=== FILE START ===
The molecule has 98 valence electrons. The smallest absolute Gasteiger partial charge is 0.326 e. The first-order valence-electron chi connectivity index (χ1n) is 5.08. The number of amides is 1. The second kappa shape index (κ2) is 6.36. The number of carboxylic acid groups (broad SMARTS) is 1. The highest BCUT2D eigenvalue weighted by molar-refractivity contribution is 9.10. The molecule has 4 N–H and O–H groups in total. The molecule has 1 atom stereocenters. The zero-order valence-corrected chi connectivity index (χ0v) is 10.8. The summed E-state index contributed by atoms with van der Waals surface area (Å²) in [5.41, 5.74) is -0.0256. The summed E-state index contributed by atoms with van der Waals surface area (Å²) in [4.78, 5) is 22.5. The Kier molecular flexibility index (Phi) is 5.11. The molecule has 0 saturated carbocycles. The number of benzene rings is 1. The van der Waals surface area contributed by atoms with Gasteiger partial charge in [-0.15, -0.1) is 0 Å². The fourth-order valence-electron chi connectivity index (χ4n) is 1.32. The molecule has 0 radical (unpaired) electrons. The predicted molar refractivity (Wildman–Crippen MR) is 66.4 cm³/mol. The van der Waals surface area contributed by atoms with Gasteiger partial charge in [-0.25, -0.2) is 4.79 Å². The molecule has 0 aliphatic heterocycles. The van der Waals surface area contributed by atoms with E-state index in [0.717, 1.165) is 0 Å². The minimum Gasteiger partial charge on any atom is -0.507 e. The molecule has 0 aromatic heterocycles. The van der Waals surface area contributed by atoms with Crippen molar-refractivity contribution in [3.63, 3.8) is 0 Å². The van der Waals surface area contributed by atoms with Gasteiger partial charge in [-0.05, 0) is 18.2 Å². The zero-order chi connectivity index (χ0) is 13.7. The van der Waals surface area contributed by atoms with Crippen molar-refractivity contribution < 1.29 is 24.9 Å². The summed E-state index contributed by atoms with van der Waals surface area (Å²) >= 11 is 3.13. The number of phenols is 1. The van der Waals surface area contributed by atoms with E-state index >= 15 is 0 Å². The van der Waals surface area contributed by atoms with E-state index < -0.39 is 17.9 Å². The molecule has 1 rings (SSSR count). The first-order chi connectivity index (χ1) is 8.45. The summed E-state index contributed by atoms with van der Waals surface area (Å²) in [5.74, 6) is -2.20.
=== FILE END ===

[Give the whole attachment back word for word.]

The molecule has 98 valence electrons. The smallest absolute Gasteiger partial charge is 0.326 e. The first-order valence-electron chi connectivity index (χ1n) is 5.08. The number of amides is 1. The second kappa shape index (κ2) is 6.36. The number of carboxylic acid groups (broad SMARTS) is 1. The highest BCUT2D eigenvalue weighted by molar-refractivity contribution is 9.10. The molecule has 4 N–H and O–H groups in total. The molecule has 1 atom stereocenters. The zero-order valence-corrected chi connectivity index (χ0v) is 10.8. The summed E-state index contributed by atoms with van der Waals surface area (Å²) in [5.41, 5.74) is -0.0256. The summed E-state index contributed by atoms with van der Waals surface area (Å²) in [4.78, 5) is 22.5. The Kier molecular flexibility index (Phi) is 5.11. The molecule has 0 saturated carbocycles. The number of benzene rings is 1. The van der Waals surface area contributed by atoms with Gasteiger partial charge in [-0.15, -0.1) is 0 Å². The fourth-order valence-electron chi connectivity index (χ4n) is 1.32. The molecule has 0 radical (unpaired) electrons. The predicted molar refractivity (Wildman–Crippen MR) is 66.4 cm³/mol. The van der Waals surface area contributed by atoms with Gasteiger partial charge in [-0.25, -0.2) is 4.79 Å². The molecule has 0 aliphatic heterocycles. The van der Waals surface area contributed by atoms with E-state index in [0.717, 1.165) is 0 Å². The minimum Gasteiger partial charge on any atom is -0.507 e. The molecule has 0 aromatic heterocycles. The van der Waals surface area contributed by atoms with Crippen molar-refractivity contribution in [3.63, 3.8) is 0 Å². The van der Waals surface area contributed by atoms with Gasteiger partial charge in [-0.05, 0) is 18.2 Å². The zero-order chi connectivity index (χ0) is 13.7. The van der Waals surface area contributed by atoms with Crippen molar-refractivity contribution < 1.29 is 24.9 Å². The summed E-state index contributed by atoms with van der Waals surface area (Å²) >= 11 is 3.13. The number of phenols is 1. The van der Waals surface area contributed by atoms with E-state index >= 15 is 0 Å². The van der Waals surface area contributed by atoms with E-state index < -0.39 is 17.9 Å². The molecule has 1 rings (SSSR count). The first-order chi connectivity index (χ1) is 8.45. The summed E-state index contributed by atoms with van der Waals surface area (Å²) in [5.74, 6) is -2.20.